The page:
Alick Clingan died 19 July 1916
When Alick Clingan was born on the 28th November, 1893, in Waterloo, New South Wales, his father, William, was 42 and his mother, Ruth, was 39. He had three brothers and two sisters. He died on the 19th July 1916, in Fromelles, Nord-Pas-de-Calais, France, at the age of 22. Alick’s full name was Alexander Stanley Clingan.
Alick Clingan lived in Newtown, New South Wales and worked as a boilermaker’s labourer and ironworker’s assistant in Sydney prior to enlisting in the first Australian Imperial Force (AIF) on 8th August 1915. Alick Clingan left Australia for Egypt where he joined the 53rd Battalion and, after a period of training, arrived in Marseilles on 28th June 1916 and sent to fight on the Western Front.
A studio portrait of Alexander Stanley Clingan (incorrectly printed beneath image as Clingaw) taken in 1915, before he left Sydney in October 1915 to fight in the Great War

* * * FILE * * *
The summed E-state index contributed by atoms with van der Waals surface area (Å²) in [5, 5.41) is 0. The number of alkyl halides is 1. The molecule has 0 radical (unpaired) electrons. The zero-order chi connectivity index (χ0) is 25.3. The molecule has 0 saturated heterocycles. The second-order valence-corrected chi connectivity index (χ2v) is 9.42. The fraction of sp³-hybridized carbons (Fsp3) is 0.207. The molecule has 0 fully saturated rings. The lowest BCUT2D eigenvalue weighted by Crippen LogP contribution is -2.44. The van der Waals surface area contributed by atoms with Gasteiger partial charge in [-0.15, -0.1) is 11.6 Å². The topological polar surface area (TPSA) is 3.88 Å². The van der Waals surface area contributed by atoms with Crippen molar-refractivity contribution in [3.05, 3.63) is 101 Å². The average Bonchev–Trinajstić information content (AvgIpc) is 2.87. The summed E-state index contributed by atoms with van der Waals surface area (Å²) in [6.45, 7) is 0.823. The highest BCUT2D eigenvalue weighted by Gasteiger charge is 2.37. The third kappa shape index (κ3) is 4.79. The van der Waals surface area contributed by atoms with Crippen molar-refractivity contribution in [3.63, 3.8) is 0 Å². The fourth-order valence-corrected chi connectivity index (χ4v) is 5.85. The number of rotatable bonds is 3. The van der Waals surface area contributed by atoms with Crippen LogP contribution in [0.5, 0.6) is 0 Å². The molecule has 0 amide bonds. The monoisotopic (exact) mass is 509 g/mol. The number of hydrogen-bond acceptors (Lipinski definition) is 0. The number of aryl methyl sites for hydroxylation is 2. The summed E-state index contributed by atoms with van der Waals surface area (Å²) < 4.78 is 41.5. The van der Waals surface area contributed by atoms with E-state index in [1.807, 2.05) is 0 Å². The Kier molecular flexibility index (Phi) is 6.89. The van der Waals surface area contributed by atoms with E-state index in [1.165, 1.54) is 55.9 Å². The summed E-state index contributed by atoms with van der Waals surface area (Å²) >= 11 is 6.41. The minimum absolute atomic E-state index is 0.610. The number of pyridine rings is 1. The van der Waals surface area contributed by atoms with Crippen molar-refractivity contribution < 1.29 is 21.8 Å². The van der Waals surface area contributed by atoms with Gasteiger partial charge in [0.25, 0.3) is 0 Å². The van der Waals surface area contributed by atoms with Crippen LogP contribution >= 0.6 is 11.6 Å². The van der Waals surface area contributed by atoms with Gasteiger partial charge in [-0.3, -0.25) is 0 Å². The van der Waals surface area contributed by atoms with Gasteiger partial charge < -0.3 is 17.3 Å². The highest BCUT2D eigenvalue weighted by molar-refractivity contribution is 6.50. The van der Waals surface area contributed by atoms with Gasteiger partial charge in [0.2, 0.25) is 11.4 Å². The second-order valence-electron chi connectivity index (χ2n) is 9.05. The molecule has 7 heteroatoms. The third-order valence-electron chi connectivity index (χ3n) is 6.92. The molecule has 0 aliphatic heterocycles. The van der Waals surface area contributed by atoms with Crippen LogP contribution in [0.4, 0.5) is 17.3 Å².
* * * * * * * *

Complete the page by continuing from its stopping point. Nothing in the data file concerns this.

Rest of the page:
He was killed during an Australian and British infantry attack on German positions near the town of Fromelles on 19th July 1916. At the time of his death he was 22 years old. Alick Clingan was initially reported as “Missing in action”, until his name appeared in a German newspaper death list on the 4th November 1916. His status was then revised to “killed in action” at Fleurbaix, France.
In 2008 a burial ground was located at Pheasant Wood containing the bodies of 250 British and Australian soldiers including Alick Clingan. All of the remains were reburied in the newly created Fromelles (Pheasant Wood) Military Cemetery. At the time of the official dedication of the new cemetery on 19th July 2010, ninety-six of the Australians, including Alick Clingan, had been identified through DNA testing of samples given by his living relatives.